Page 3937 - Week 11 - Tuesday, 15 Sept 2009

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the way use development was included in the original legislation. We believe that use development as a concept is wrong. It is unnecessarily prescriptive. It is an unnecessary delaying of what are essentially property rights that exist in leases where a number of different uses are enabled under a lease.

Use development forces individuals who wish to exercise a different property right under a lease to go through a development application. That concept has always been wrong. It is very difficult to defend. It was very difficult to defend at the time this legislation went through and it is still very difficult to defend. I renew the comment that I made at the time. We should not be putting in place legislation which deliberately seeks to slow things down.

Yes, we should seek to get it right, but there are fundamental issues around the purchase of property rights. Due to leasehold we have a more prescriptive system than exists in other parts of the country. That has positives and negatives. But we should not add extra layers to that, and that is indeed what the concept of use development does. It adds another layer of complexity and another layer of potential delay for, it would seem to me, no reasonable purpose. So I renew the comments that I made, I believe, last year when we debated the planning and development legislation.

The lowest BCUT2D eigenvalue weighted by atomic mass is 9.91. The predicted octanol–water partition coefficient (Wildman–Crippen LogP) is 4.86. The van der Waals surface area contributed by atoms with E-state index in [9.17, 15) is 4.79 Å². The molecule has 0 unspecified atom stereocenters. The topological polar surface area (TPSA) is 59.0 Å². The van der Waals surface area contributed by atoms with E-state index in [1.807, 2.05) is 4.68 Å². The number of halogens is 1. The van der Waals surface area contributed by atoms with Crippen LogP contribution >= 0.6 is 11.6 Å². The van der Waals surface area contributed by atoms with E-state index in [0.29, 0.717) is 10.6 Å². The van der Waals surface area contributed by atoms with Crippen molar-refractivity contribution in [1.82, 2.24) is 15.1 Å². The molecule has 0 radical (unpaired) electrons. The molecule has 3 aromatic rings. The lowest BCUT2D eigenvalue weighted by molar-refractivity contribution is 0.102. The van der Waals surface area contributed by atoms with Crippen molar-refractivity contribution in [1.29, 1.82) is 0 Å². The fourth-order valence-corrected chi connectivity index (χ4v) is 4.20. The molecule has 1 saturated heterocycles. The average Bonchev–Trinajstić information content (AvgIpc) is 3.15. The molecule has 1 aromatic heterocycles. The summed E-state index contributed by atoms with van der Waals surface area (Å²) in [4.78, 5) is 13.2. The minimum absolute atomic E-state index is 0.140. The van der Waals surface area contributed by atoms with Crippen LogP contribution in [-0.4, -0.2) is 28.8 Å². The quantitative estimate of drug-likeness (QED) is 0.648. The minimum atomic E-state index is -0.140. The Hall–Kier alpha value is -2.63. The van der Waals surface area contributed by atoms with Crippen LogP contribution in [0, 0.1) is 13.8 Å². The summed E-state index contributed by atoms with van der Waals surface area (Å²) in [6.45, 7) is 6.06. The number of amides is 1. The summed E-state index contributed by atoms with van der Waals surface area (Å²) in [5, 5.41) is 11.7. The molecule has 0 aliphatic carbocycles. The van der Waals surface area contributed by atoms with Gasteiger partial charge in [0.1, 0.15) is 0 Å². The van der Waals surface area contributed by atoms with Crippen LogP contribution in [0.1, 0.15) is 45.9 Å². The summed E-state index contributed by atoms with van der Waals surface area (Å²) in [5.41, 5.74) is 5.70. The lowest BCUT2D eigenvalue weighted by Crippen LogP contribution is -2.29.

More broadly, we will always support the government when it looks to clean up legislation to make it more effective and more workable. We will not stand in the way of reasonable changes to legislation that helps improve our planning system. Our planning system is still wracked with problems, and much of it is in the implementation. No doubt there will be a need for further legislative reform as we go forward.

But the legislation is not the fundamental problem. The fundamental problem has been the attitude of successive planning ministers under this government and the failure to make some of the structural changes that are needed to our planning agency in order to ensure that planning and development in the territory is not unnecessarily stifled.

We are going to have some big decisions to make as a community in the coming years. We are going to have to move beyond some of the short-sightedness that we see from time to time over particular developments. I refer particularly to the issue of infill in our town centres. The government has emphasised where in-fill should be, and we think it has very much got it wrong. Its emphasis on encroaching into the suburbs and not focusing on getting the real in-fill happening at the town centres has been the wrong approach. There are some noises being made by the government at the moment, and the planning committee is undertaking a limited inquiry into in-fill, but it has been a long time coming and there is still a large question mark in relation to this government’s attitude to this issue.

Will it actually make decisions which result in genuine growth in our major centres? Will it make decisions that protect our suburbs from inappropriate development? That is the balancing act and, to date, despite the backtracking and some positive changes, we have seen the emphasis on in-fill in our suburbs in the core areas. We have seen some inappropriate developments. We have seen the inevitable clash that occurs between builders and developers and the community when those developments go

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